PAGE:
There are several solutions attempted but one of the simplest is to include an output capacitor. The cap can stabilize the crossover distortion region by maintaining the voltage till one transistor begins firing again. There are purely direct coupled output designs with the speaker connected right to the crossover point. Most amps I have seen, however, use a cap. If you omit it, you need to compensate using feedback and/or bias adjustments on the transistor input. Since there are none available in a dual opamp package, you can't get at them.

 

You would save yourself a lot of grief by leaving the caps in the circuit.

post #2177 of 2181
The fact is these coupling caps are not required & in most cases the quality of the coupling cap does in fact reduce output quality especially on these cards. The opamps in question are actually used in most pro audio equipment so the opamps should not be a source of bad audio & are more stable than some of the opamps people are replacing them with.

Every one of the opamps used in the Creative labs audio cards & the Asus cards are the ones recommended at least at some point by the DAC manufacturer With the exception of the main output of the low end X-fi cards which was chosen to be able to drive headphones as it is higher current capable. I found them to be plenty good once direct coupled.

The low end X-Fi card does have higher d.c. output when direct coupled than is safe for D.C. coupled amps which can amplify D.C. though but D.C. coupled amps are not likely to be used with these cards anyway as most would be priced way out of the typical price range of equipment used with such a card.  Any other type amp is ok to use with these cards when fully direct coupled.

The X-Fi Elite pro & the Asus Xonar D2/PM as well as the Xonar Essence ST & STX have very low D.C. ouput when fully direct coupled. The Xonar D2/PM is fully direct coupled from the factory. These card have such low D.C. output that that they can feed a D.C. coupled amp & maybe even reduce the intrinsic D.C. output of some of those amps by having a lower D.C. output than the D.C. present from their own input with nothing attached. This cannot be done with a capacitor coupled final output section by the way as the inputs D.C. output cannot reach the output of the final stage opamp of the soundcard if a capacitor is present in order the D.C. to be absorbed & be cancelled.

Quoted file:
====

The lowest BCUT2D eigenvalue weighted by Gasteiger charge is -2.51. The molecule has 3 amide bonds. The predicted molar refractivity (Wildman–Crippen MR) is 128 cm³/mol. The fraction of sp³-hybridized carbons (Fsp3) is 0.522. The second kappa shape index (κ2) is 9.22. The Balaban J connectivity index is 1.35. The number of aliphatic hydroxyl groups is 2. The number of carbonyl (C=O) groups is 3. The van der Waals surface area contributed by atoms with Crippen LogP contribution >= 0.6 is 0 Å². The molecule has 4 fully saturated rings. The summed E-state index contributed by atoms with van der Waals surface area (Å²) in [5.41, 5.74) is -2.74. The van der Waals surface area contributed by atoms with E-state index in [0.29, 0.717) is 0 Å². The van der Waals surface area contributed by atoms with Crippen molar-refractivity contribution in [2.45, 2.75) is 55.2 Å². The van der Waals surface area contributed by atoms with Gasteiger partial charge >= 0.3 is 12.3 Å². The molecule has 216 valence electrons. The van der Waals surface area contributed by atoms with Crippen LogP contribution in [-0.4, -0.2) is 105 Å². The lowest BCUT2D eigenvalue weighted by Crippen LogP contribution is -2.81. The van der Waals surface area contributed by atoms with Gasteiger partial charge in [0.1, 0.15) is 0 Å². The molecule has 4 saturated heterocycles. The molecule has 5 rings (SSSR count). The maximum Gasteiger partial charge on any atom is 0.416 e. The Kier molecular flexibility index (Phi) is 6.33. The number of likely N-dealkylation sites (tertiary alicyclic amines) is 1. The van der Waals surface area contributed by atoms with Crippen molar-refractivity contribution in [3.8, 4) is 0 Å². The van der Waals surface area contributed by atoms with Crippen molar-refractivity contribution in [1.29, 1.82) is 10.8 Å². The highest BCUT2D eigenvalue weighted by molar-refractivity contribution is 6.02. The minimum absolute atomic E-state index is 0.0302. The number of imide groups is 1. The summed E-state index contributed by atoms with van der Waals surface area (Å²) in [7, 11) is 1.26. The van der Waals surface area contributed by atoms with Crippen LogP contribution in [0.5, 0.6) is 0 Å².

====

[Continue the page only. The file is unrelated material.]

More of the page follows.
Having a schematic is definately helpful but not necessary if you know how to trace a signal through the circuit which is possible on the X-Fi cards with the DAC's that have a voltage type output which includes all the Cirrus Logic DAC's in question The X-Fi Titanium HD card has DAC's with current output & as such is not traceable with a volt ohm meter however they are very logically placed between the IV conversion opamps & buffer opamps & as such are easy to find but not so easy to get rid of but can be done with excellent results. Correction, by time the signal reaches the coupling caps it has been converted to a voltage type signal who have is tracable.

By the way I was not trying to start a flame war, Only correct the parts that I know are inaccurate.  

It appears however you are trying to start a flame war by posting the exact same post 3 times like that is going to make things any different. It doesn't so please refrain from doing so in the future.